Two reports in the September 12 SciencExpress take advantage of gene chip technology to show broad pictures of how stem cells are different from differentiated cells at the genomic level.

Douglas Melton, Miguel Ramalho-Santos, and colleagues at Harvard University compared the gene expression profiles of mouse embryonic, neural, and hematopoietic stem cells. On average, each of the three stem cell types had a pattern of more than 2,000 genes whose mRNAs were highly enriched compared to differentiated control cells. However, only 216 of those genes were common to all three stem cells. This latter observation casts doubt on recent suggestions that different classes of stem cell types might be quite similar at the transcriptional level.

One interesting characteristic of the 216 genes shared among the different types of stem cells is that they contained a much higher percentage of "mystery" genes, whose functions are unknown, than was found among the differentiated cells. The authors also noted that only four genes-Uridine phosphorylase, Suppressor of Lec15 and two expressed sequence tags-were present in all 3 stem cell types and absent in all the differentiated control cells.

Based on their analysis of the genes whose functions are already known or suspected, the authors suggest that the core properties of stem cells include: (i) active Jak/Stat, TGF-β, Yes-kinase and Notch signaling; (ii) the capacity to sense growth hormone and thrombin; (iii) interaction with the extracellular matrix via integrin α6/β1, Adam9 and Bystin; (iv) engagement in the cell cycle, either arrested in G1 or cycling; (v) high resistance to stress, with up-regulated DNA repair, protein folding, ubiquitin system and detoxifier systems; (vi) a remodeled chromatin, shaped by DNA helicases, DNA methylases and histone deacetylases; and (vii) translation regulated by RNA helicases of the Vasa type. Some of these characteristics resemble those of cells under stress, note the authors. (Annotated lists of the genes enriched in these cells, as well as other supporting materials are at www.sciencemag.org/cgi/content/full/1072530/DC1)

The results indicated that the greatest degree of overlap is between embryonic stem cells and neural stem cells. Hematopoietic stem cells were actually closer in profile to adult bone marrow cells than to the other two stem cell populations. Supporting the assay’s validity, this study replicated most gene products previously shown to be enriched in particular populations of stem cells.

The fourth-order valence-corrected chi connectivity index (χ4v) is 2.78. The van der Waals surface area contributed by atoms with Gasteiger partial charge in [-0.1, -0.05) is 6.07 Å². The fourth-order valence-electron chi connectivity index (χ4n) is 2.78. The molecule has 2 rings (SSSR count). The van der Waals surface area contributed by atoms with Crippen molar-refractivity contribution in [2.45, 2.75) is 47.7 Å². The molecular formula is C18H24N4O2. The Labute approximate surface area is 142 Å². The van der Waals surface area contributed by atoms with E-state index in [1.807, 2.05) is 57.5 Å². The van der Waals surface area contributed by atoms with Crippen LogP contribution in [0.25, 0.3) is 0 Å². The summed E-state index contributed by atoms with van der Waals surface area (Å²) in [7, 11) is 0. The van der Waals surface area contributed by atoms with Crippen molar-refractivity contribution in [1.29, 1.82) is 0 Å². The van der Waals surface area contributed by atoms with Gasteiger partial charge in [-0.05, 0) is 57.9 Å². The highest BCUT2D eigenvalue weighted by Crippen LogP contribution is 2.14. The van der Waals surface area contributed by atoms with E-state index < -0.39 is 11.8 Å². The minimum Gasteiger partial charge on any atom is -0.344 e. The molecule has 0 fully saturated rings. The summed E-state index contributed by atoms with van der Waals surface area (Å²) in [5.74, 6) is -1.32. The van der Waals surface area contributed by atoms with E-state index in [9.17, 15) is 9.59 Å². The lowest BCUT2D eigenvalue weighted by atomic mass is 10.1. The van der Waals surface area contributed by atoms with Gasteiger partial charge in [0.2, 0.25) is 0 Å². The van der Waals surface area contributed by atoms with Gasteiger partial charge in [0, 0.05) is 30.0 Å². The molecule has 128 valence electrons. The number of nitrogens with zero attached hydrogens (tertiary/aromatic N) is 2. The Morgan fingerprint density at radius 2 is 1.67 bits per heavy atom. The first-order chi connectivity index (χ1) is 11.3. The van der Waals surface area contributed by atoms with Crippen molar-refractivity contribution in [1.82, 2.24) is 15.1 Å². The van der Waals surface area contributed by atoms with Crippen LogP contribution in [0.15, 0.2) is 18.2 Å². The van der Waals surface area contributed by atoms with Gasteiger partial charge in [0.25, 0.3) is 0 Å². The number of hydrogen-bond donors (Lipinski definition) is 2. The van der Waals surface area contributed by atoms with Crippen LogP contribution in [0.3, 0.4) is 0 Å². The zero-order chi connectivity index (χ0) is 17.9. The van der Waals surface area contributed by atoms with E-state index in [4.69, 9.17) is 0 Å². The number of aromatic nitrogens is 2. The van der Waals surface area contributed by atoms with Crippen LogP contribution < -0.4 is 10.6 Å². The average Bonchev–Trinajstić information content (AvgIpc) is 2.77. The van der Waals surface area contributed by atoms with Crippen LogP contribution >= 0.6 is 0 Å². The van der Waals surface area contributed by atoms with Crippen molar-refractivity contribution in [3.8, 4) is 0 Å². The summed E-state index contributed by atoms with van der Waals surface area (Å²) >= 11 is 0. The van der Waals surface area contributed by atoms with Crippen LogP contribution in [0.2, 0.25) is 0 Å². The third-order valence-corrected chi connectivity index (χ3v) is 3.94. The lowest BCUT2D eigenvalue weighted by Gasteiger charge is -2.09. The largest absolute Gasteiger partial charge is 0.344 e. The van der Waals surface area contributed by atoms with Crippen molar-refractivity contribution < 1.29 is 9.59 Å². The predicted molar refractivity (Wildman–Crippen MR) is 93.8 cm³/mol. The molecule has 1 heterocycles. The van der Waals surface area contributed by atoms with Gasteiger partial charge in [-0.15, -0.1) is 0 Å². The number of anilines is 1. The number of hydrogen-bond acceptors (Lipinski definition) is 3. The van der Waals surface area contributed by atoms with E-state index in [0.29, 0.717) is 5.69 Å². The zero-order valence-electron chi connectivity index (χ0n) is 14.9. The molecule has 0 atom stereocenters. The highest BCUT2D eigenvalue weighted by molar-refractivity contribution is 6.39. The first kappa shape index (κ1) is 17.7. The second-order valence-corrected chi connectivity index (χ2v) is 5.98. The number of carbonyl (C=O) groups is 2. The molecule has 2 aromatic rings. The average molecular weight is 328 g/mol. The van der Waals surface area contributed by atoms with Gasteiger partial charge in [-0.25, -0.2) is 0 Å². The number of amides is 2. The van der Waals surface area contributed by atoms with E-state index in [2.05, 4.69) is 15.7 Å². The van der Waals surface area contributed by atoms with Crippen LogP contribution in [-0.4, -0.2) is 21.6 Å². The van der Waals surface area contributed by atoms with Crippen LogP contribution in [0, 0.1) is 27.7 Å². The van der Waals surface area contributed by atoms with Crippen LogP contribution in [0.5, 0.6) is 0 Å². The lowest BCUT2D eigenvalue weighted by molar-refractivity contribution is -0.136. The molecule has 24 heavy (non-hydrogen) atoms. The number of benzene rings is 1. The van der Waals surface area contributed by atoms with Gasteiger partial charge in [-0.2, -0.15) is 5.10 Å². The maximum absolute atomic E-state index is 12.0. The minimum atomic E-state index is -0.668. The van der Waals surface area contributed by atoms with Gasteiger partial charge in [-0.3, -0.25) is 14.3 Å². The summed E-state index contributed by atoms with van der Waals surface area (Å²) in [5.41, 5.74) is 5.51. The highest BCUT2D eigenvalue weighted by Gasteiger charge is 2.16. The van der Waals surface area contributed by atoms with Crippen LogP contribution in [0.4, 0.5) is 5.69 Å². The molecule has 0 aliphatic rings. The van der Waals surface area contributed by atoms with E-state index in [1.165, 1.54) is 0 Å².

In a parallel study, Ihor Lemischka, Natalia Ivanova and colleagues at Princeton University in New Jersey find similar numbers with similar techniques: more than 2,000 enriched genes in each stem cell population, 283 of which were common to neural, embryonic, hematopoietic stem cells. Among these, the authors point to several transcription factors-Edr1, Tcf3, EfnB2, and Hes1-which have already been implicated in the regulation of one or more stem cell types. (Complete data sets and other supporting material are at www.sciencemag.org/cgi/content/full/1073823/DC1.)

These authors also compared mouse and human hematopoietic stem cells, finding 822 human homologues for genes upregulated in mouse hematopoietic stem cells. Among these, 322 were also enriched in human hematopoietic stem cells. Lemischka et al focus much of their attention on the hematopoietic hierarchy, which begins with an omnipotent stem cell and passes through several stages of progressively more restricted progenitor cells that ultimately give rise to at least ten different types of blood cell. They found that 45 percent of the genes specific to the early, more potent cells coded for regulatory molecules such as transcription factors, intracellular signaling proteins, and cell surface receptors and ligands.

"It is likely that hallmark properties shared by all [stems cells], such as the ability to balance self-renewal and differentiation will be governed by shared molecular mechanisms. As such, numerous components of these molecular mechanisms are likely to be contained within the [stem cells] molecular signature presented here," conclude Lemischka et al.—Hakon Heimer

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Primary Papers

  1. . A stem cell molecular signature. Science. 2002 Oct 18;298(5593):601-4. PubMed.
  2. . "Stemness": transcriptional profiling of embryonic and adult stem cells. Science. 2002 Oct 18;298(5593):597-600. PubMed.